The decision by AT&T and T-Mobile to merger is being warmly greeted by Alabama Attorney General Luther Strange, who says the new company would improve lives and communities.
The $39 billion deal is currently working its way through the regulatory process on Capitol Hill.
Strange cited the need for improved broadband access, especially in rural areas of the state in his push for final approval.
"With nearly one-third of our residents living in rural areas, this represents a significant potential benefit beyond just higher call quality and faster data downloads," the Attorney General said. "Rural residents, especially younger ones, will gain access to innovative teaching and medical programs – an important new economic advantage that can help improve access to education, healthcare and jobs."
Alabama joins 10 other states' Attorneys General in co-signing a letter to the Federal Communications Commission and Department of Justice, agencies that must approve the merger.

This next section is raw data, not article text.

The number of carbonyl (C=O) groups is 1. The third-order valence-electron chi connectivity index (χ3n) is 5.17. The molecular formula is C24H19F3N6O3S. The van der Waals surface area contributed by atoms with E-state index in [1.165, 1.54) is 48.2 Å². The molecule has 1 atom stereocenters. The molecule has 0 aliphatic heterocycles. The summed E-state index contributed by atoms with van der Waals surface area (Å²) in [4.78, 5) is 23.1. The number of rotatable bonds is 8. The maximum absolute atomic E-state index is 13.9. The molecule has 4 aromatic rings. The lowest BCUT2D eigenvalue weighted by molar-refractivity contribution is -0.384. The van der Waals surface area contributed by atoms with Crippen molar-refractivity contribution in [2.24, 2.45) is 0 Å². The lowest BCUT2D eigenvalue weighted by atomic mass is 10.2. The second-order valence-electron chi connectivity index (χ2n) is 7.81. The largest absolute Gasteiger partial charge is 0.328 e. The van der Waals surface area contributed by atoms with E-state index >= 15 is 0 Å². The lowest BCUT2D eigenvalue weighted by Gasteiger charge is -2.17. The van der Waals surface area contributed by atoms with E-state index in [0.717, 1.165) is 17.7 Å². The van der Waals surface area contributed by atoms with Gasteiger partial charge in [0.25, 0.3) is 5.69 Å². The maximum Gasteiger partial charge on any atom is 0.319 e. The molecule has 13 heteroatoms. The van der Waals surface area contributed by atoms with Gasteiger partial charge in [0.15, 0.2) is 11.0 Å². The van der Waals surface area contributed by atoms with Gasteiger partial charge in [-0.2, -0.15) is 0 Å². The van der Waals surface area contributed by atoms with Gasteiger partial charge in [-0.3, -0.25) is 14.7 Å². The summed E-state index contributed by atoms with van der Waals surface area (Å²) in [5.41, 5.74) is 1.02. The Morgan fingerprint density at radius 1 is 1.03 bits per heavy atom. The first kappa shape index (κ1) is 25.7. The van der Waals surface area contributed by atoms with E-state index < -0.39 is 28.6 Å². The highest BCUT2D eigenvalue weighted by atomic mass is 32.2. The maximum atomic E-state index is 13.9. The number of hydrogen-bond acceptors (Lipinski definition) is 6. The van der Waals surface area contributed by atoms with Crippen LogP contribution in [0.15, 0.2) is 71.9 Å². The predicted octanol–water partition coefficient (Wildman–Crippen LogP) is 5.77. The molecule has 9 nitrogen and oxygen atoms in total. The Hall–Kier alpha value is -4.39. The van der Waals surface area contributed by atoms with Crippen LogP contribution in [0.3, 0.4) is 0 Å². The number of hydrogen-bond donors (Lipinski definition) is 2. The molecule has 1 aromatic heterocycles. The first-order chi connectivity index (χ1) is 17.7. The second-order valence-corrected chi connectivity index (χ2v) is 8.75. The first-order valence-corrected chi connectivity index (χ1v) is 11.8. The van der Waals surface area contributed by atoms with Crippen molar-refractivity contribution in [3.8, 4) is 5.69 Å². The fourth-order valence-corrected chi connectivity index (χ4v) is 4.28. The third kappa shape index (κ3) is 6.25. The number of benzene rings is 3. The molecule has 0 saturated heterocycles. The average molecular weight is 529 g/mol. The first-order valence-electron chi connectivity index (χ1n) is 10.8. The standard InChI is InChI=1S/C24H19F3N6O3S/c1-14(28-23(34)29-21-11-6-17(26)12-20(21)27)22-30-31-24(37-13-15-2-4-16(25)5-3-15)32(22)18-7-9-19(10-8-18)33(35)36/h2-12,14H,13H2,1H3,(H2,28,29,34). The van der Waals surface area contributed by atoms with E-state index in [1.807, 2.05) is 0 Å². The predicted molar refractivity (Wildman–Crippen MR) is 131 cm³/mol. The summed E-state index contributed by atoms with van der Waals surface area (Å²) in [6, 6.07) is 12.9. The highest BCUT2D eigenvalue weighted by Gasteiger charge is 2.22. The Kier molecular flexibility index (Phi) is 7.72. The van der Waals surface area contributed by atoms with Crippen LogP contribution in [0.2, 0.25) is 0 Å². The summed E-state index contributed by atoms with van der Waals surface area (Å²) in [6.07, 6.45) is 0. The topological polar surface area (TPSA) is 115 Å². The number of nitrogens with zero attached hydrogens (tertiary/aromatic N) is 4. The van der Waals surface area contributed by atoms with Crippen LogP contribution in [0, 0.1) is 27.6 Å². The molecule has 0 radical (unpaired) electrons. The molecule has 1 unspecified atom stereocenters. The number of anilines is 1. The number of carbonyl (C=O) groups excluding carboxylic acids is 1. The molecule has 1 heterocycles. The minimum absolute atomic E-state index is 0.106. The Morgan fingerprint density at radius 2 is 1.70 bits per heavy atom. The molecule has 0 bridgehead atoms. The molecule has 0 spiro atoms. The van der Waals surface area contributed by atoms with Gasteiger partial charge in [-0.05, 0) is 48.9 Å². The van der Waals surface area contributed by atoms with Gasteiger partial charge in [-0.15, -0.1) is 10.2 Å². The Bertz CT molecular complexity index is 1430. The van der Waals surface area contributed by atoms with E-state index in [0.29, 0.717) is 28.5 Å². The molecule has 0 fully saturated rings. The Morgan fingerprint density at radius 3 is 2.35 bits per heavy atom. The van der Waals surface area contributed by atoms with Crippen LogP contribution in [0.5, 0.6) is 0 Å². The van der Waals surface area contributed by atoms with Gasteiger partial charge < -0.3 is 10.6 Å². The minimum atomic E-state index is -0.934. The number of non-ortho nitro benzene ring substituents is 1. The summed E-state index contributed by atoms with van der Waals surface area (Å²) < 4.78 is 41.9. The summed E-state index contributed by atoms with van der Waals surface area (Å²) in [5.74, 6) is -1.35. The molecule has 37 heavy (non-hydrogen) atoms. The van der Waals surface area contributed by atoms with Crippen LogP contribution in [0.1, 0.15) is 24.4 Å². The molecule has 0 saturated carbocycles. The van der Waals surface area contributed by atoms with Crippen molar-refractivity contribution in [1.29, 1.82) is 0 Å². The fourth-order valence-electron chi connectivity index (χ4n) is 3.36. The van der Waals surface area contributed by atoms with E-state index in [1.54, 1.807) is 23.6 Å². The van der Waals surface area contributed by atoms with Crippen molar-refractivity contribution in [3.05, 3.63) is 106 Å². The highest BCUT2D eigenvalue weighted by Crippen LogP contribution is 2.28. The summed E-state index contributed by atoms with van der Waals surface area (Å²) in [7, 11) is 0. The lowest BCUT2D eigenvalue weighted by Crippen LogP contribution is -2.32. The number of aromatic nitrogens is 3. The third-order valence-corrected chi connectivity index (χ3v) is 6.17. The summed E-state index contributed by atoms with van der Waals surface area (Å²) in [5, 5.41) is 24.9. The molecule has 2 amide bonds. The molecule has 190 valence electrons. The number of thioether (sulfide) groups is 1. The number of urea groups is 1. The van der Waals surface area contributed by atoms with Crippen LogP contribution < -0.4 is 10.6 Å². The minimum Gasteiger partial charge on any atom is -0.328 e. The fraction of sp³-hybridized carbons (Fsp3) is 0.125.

Strange said he made his decision to support the merger after listening to AT&T officials who said that if the deal was approved, the company would make significant investments to expand its 4G network to more than 95 percent of Alabama.
The deal is not done yet, however. A key member of the Senate Judiciary Committee is opposed to the plan and is seeking to block it.
Herb Kohl, D-Wis., chairman of the Senate Judiciary Subcommittee, said if the deal was given the OK, two carriers would control 80 percent of the market - AT&T and Verizon.
"We cannot turn a blind eye to the dangerous possibility that this acquisition could ultimately result in a duopoly in the national cell phone market," Kohl said.
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